So let’s go ahead and add a Two Options field on the form. I named it “new_isspecialcustomer”.

The following function, associated with the OnSave event, checks for the value on my newly created field, and decides on the action.

function StopSave(context)

{

var _isSpecialSelection = null;

var _isSpecial = Xrm.Page.getAttribute("new_isspecialcustomer");

if(_isSpecial != null)

{

_isSpecialSelection = _isSpecial.getValue();

}

if(_isSpecialSelection == false)

{

alert("You cannot save your record while the Customer is not a friend!");

context.getEventArgs().preventDefault();

}

}

Good. I assume you know by now how to create a web resource, add the JScript function to it, etc…

So, the preventDefault() stops the Save. What the user sees is an alert like this:

clip_image002

and the form remains opened and unsaved.

As presented previously in another blog post (this one to be more precise), you can write a function as such to start a workflow:

function launchWorkflow(dialogID, typeName, recordId)
{
  var serverUri = Mscrm.CrmUri.create(‘/cs/dialog/rundialog.aspx’);

  window.showModalDialog(serverUri + ‘?DialogId=’ + dialogID + ‘&EntityName=’ + typeName +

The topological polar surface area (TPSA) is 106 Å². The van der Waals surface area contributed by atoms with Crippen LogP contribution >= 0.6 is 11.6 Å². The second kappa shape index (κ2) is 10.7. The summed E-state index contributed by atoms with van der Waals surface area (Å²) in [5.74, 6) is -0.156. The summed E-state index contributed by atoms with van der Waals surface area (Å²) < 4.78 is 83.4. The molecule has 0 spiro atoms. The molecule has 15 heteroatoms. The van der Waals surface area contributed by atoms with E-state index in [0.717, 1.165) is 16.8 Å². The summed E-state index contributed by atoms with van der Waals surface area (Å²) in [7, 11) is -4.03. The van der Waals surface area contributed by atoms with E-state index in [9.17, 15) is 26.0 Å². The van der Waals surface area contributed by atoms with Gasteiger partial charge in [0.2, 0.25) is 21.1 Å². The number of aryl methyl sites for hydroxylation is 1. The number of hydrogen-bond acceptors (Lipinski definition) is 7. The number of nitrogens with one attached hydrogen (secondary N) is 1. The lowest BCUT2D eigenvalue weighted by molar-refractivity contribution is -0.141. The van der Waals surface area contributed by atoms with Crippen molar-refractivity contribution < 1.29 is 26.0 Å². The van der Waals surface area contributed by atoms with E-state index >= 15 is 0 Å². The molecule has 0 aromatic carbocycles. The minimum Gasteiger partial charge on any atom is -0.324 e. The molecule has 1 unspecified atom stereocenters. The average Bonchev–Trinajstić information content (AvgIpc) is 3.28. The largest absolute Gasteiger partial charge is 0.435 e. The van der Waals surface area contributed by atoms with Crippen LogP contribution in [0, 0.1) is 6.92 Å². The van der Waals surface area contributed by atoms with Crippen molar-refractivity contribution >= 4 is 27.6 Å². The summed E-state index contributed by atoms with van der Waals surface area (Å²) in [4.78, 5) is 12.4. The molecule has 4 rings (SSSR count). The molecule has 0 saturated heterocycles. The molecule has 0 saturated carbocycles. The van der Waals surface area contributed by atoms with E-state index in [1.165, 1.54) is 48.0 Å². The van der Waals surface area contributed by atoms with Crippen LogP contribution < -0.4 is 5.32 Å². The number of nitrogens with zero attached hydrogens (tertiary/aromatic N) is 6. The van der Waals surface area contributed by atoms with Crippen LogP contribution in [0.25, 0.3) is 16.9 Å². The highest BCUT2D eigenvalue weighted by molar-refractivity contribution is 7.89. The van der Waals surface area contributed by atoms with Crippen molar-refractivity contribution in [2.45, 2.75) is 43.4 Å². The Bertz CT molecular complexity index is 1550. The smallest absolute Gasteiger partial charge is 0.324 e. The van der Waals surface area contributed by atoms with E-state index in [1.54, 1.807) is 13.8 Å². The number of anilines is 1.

‘&ObjectId=’ + recordId, null, ‘width=615,height=480,resizable=1,status=1,scrollbars=1);

  // Reload form
  window.location.reload(true);
}

Now it’s starting to take shape. Now all we have to do is call this function from our previous one. Where you prevent the save, add a call to launchWorkflow. The parameters are as follows:

· GUID of the Workflow or Dialog

· The type name of the entity

· The ID of the record

And voila! Now you hijacked the save, performed your own actions, and didn’t have to fire up Visual Studio to write a plugin.

Just as a note, it’s probably more efficient to do this in a plugin, but I use this approach for a lot of quick demos I put together in a relatively short time. Gives a new meaning to the “Quick and Dirty” phrase.

Enjoy!